Please note that these ratings solely represent the complete review's biased interpretation and subjective opinion of the actual reviews and do not claim to accurately reflect or represent the views of the reviewers. Similarly the illustrative quotes chosen here are merely those the complete review subjectively believes represent the tenor and judgment of the review as a whole. We acknowledge (and remind and warn you) that they may, in fact, be entirely unrepresentative of the actual reviews by any other measure.

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The complete review's Review:

       Mr. Penumbra's 24-Hour Bookstore finds narrator Clay Jannon holding down the (over-)night-shift at Mr.Penumbra's unlikely 24-hour bookstore in San Francisco (unlikely, because there is essentially no foot (or other) traffic when he's holding down the fort, between ten at night and six in the morning). Art school graduate Clay went to work for an Internet start-up, but it, and he, didn't get very far, and in these tougher economic times his next job turns out to be far removed from anything remotely wired up: he wound up as a clerk in this odd little bookstore -- though he soon does envision drumming up more business using all the latest connected tools (like Google's "hyper-targeted local advertising program").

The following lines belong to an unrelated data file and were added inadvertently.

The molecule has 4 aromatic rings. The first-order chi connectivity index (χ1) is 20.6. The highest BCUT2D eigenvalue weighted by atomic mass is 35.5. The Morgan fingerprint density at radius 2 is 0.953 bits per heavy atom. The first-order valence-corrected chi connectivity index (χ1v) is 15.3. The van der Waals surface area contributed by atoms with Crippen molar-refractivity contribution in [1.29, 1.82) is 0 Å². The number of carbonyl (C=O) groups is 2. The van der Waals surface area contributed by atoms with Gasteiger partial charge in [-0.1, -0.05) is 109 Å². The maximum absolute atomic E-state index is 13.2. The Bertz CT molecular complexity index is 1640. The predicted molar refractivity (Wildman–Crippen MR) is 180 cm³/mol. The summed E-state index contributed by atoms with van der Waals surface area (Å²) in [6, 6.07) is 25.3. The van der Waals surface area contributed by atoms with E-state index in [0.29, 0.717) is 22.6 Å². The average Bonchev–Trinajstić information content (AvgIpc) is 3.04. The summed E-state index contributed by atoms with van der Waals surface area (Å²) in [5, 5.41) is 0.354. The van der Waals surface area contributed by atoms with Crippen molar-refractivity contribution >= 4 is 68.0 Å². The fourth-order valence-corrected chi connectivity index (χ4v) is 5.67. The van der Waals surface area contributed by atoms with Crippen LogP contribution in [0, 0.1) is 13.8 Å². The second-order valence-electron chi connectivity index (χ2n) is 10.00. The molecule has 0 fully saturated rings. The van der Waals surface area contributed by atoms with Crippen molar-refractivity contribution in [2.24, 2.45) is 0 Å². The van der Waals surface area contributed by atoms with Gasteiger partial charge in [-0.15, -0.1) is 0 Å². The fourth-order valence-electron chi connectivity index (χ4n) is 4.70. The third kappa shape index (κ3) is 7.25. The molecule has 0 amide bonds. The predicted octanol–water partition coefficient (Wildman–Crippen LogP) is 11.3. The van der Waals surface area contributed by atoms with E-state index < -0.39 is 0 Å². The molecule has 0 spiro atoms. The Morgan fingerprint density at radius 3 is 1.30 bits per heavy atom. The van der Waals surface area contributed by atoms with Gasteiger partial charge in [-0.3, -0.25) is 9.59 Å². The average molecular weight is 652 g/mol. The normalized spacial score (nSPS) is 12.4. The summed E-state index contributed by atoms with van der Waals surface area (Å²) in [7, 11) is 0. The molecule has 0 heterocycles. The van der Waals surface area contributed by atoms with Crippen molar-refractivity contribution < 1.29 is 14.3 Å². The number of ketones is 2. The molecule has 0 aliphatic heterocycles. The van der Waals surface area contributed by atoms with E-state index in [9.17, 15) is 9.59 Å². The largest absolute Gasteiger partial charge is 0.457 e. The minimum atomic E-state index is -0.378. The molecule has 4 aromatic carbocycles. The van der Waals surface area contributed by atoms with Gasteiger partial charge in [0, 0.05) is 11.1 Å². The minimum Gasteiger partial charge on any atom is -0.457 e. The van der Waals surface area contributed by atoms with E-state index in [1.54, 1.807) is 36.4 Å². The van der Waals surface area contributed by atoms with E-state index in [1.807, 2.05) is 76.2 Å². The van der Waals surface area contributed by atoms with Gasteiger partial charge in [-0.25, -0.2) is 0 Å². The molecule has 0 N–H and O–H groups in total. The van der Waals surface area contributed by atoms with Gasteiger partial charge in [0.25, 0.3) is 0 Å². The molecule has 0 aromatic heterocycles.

As Clay quickly learns, Mr. Penumbra's 24-Hour Bookstore is: "really two stores in one". There is the regular, traditional-bookstore-like part -- with the sort of books one would expect to find in a (quirky) bookstore. And then there are the ancient tomes shelved high above which don't appear in any catalogs or libraries; he calls this part of the store the 'Waybacklist'. And there are regular customers who come in search of these volumes -- which Clay isn't supposed to examine more closely.